Patricia A. (Pat) Curtis is a native Texan and received her PhD at Texas A&M. Before joining the Food Systems Institute at Auburn University as Professor and Director, Dr. Curtis taught at the University of Wisconsin-River Falls and North Carolina State University. Dr. Curtis has focused her research on quality and safety attributes of poultry and egg products. To get to know Dr. Curtis, Best Food Facts asked her a few questions.
Is there anything worse than showing up to a party empty-handed? If there is, we can’t think of it right now. It's St. Patrick’s Day, and to help make sure you not only show up to your St. Paddy's Day festivities with something, but something delicious as well, we’ve rounded up a few of our favorite Irish-inspired recipes from some of our favorite food bloggers.
Looking for something a little different for St. Patrick's Day? Look no further than this avocado fruit salad from Carolyn O'Neil, MS, RDN!
Recently, the Environmental Working Group (EWG) released its annual Shopper's Guide to Pesticides in Produce, a guide to what the group claims are the most contaminated fruits and vegetables. For perspective on the report and what it means for consumers, we reached out to Dr. Carl Winter, Extension Food Toxicologist and Vice Chair of the Department of Food Science and Technology at the University of California-Davis.
You've seen the headlines - Red wine is healthy! Red wine is good for you! But what does that mean? How is it healthy? Well, now we may have the answer as a recently published research study shows that resveratrol, a natural compound found in red wine, may enhance exercise training and performance.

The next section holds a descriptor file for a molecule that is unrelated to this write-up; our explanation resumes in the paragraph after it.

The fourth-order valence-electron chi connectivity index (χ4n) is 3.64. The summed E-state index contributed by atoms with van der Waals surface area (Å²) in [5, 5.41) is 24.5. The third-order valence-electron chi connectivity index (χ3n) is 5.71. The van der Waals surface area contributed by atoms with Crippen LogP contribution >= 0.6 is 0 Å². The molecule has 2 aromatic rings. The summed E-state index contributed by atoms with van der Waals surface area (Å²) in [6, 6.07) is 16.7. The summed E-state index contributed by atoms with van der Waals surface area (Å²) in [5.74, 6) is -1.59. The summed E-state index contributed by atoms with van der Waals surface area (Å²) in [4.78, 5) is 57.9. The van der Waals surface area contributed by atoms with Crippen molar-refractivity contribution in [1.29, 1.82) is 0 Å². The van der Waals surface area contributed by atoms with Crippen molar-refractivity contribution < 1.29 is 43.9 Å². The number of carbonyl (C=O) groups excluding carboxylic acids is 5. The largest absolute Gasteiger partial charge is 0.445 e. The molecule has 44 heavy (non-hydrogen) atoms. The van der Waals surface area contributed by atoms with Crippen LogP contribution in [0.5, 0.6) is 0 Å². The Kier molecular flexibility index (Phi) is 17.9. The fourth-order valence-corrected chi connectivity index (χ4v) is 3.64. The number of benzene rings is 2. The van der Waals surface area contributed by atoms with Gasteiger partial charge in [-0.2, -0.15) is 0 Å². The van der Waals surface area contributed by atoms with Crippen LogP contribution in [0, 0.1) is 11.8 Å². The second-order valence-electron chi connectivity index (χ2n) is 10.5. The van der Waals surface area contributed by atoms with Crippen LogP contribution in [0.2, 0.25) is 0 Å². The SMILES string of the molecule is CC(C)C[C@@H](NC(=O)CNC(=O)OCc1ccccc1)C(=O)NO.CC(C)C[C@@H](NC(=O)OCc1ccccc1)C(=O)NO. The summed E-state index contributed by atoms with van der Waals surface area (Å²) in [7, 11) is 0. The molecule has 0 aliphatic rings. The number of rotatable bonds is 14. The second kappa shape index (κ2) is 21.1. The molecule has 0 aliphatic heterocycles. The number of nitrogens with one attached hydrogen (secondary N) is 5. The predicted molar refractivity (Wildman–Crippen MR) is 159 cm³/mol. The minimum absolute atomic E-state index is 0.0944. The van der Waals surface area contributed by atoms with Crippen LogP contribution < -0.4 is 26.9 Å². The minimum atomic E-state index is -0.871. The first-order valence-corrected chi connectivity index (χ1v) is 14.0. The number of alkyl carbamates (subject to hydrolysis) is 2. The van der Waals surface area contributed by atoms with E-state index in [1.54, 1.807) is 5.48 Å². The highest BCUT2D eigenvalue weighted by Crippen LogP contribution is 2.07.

Meet Melanie, the gal behind Melanie Makes – a food blog filled with everyday eats, delicious desserts and everything in between.
Do you buy milk labeled rBST-free? Are you worried about hormones in milk? We recently posted Are There Growth Hormones in Milk? and Hormones in Milk: Are They Causing Early Puberty in Girls?, but a recent consumer question about why hormones are used in food animal production had us reaching back out to Dr. Ann Macrina, Research/Teaching Associate at Penn State University.
Mushrooms have been a part of the human diet for many, many years but one question always remains: is the mushroom a vegetable? You've probably heard before that mushrooms are fungi, but does that mean it's not a vegetable? Or is it both? To clear this up, we reached out to Alice Henneman, MS, RD, Extension Educator of Nutrition, Food Safety, and Cooking at the University of Nebraska-Lincoln.
March is National Nutrition Month, and Carolyn O'Neil, MS, RD, shares ways you can bite into a healthy lifestyle!
Carolyn O'Neil, MS, RD, explains why you should put family meal time back on the menu.
Fear of food is not healthy, and as people's interest in food and conversations about food grow, so does unnecessary fear about what to eat and what not to eat. We reached out to Robyn Metcalfe, PhD, Executive Director of The Food Lab at the University of Texas, to gain insight on re-channeling our interest in food to curiosity that can help lead to new ideas we can all chew on.
Danielle Hammond-Krueger, MPH, RD, LD, is an Extension Program Specialist, Department of Nutrition and Food Science, Texas A&M AgriLife Extension Service. To get to know Danielle, we asked her a few questions.
Unless you've been living under a rock for the past year, you've probably heard of Bulletproof coffee. What is it? A coffee drink made up of coffee, butter, and medium-chain triglyceride oil, Bulletproof coffee is meant to replace breakfast. Created by Silicon Valley investor and technology entrepreneur Dave Asprey, the Bulletproof coffee cult has grown fast and it doesn't appear to be going anywhere anytime soon.
Our mouths have been doing a lot of watering lately, and we can’t help but assume it’s the result of frequent stops at Gimme Some Oven - the oh-so-scrumptious blog by Ali.
New research from the Centers for Disease Control and Prevention (CDC) indicates roughly seven in 10 toddler meals contain excess levels of sodium, and most snacks, breakfast pastries and cereal bars for infants and toddlers have extra sugars. What's a parent to do?